• Adding salt to cold water in a stainless steel pan causes salt stains and rusting, so only add salt to boiling water in these sorts of pans
  • Don’t let your pan boil dry as it can affect stability and damage a non-stick coating

Test the temperature of the oil by adding a small piece of bread; if it crisps quickly then the oil is hot enough to start frying. Never fill more than a third of the pan with oil.

Warnings

  • Chip pans can cause fires
  • Never leave a chip pan unattended
  • If the oil starts to smoke, immediately take the pan off the heat and leave it to cool
  • If the chip pan sets alight, never use water to extinguish the flame as this causes a fireball

4.
Caring for your George Home Cutlery

Black crockery and chopping board with gold cutlery

Your new cutlery is made of stainless steel, which resists most stains to keep them looking at their gleaming best. However, please be careful with the following foods as they can cause your cutlery to discolour:

  • Coffee
  • Vinegar
  • Tea
  • Mustard
  • Eggs
  • Salt
  • Salad dressing

Always wash your cutlery straight away after you use it. Clean any food remnants from your blades and never leave your cutlery soaking in water for more than a few minutes.

Remember: although your cutlery is dishwasher safe, always hand wash and dry them to keep it looking pristine.

Be extra careful when cleaning your knives – they can corrode (with ‘pitting’ or ‘spotting’) more than forks or spoons as they are made of a different type of stainless steel which contains more carbon to help them stay sharper for longer.

To protect them, keep them away from:

  • Water with a high mineral content
  • Salty food deposits
  • Acidic substances such as lemon detergent or tomato based foods
  • Un-dissolved particles of detergent

To prevent further corrosion when washing your knives in the dishwasher, group your knives into a separate basket to your forks and spoons and keep them apart in order to prevent contact between the different metal alloys.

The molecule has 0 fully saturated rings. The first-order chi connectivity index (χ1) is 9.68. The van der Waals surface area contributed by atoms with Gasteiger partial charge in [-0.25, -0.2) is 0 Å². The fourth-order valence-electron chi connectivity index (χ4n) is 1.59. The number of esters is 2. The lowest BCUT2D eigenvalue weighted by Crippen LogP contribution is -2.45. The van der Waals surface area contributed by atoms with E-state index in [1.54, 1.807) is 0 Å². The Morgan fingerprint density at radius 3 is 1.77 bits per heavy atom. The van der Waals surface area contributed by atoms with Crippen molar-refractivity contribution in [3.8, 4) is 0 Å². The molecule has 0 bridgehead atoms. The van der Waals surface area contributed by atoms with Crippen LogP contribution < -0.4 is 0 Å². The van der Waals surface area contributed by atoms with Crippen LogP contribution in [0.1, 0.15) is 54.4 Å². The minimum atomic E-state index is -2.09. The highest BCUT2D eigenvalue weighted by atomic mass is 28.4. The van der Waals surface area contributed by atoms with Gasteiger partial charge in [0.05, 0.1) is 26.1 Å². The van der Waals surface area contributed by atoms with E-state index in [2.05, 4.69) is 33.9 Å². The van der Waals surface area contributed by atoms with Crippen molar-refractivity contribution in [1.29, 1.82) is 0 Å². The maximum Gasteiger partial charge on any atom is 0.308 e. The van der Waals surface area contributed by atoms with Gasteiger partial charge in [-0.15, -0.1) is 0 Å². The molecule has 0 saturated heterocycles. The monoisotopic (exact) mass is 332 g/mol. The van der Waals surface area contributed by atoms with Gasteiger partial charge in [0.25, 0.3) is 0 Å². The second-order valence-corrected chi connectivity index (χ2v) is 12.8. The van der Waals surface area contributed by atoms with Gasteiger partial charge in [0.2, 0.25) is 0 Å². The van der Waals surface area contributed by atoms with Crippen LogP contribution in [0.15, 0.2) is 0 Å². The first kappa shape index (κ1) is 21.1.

Wash in a mild detergent directly after use, then rinse in clean hot water and dry immediately.

To protect them, keep them away from:

  • Water with a high mineral content
  • Salty food deposits
  • Acidic substances such as lemon detergent or tomato based foods
  • Un-dissolved particles of detergent

Try not to overfill the extra detergent opening – this can spill detergent straight onto your cutlery and form a damaging build-up of film.

Don’t use the rinse and hold cycle. Remove knives after the last rinse cycle and hand dry them (the final drying cycle can increase the chance of your blades discolouring). Alternatively, simply use your dishwasher Energy Cycle. Group your knives together in a separate basket to your forks and spoons and keep them apart to help prevent your knives from rusting. If a detergent film builds up on your cutlery, simply hand dry them to make them shine like new. Always remember to load forks and spoons handles down, tines and bowls up and knives in a separate basket with sharp ends down.

Caustic detergents or water with a high mineral content can rust or stain your cutlery. If this happens, give it a quick buff with a little stainless steel polish, then wash thoroughly. If you need to remove stubborn stains or rust, use a non-abrasive stainless or metal polish that won’t scratch your cutlery. Use a damp cloth to apply the cleaner – being extra careful when polishing the blade.

5.
Guarantee

Set of silver saucepans on a worktop

Our George Home Cookware Guarantee covers the function, materials and workmanship of selected products for a full 15 years from the date of purchase. To qualify for the guarantee, we do ask that you use and clean your cookware as outlined in the recommended care instructions.

  • Workmanship
  • Base stability
  • Functional properties
  • Defective materials (where this can be shown)
  • Non-stick properties (where applicable)
  • Dishwasher care (where applicable)

  • Changes in appearance (unless they significantly impact how the product performs)
  • Damage caused through incorrect storage, inappropriate use or abuse
  • Normal wear and tear, cuts, scratches or impact damage
  • Damage caused by not following the recommended care instructions
  • Damage caused by using abrasive materials and cleaners
  • Damage caused to a non-stick coating by using metal utensils
  • If the product has been used outdoors, including on a barbecue
  • Non-domestic use, for example in a professional kitchen or café
  • Any consequential or incidental damage suffered by any person

  • To investigate the validity of a claim – it is at our sole discretion to determine whether there is a valid fault with the product
  • If there is a valid fault we will replace the product free of charge
  • If the item is no longer sold by George Home then we will provide an appropriate replacement of similar quality
  • Please remember – we are not responsible for any repair work that we do not authorise

Simply return the product to your local Asda store with your guarantee and proof of purchase.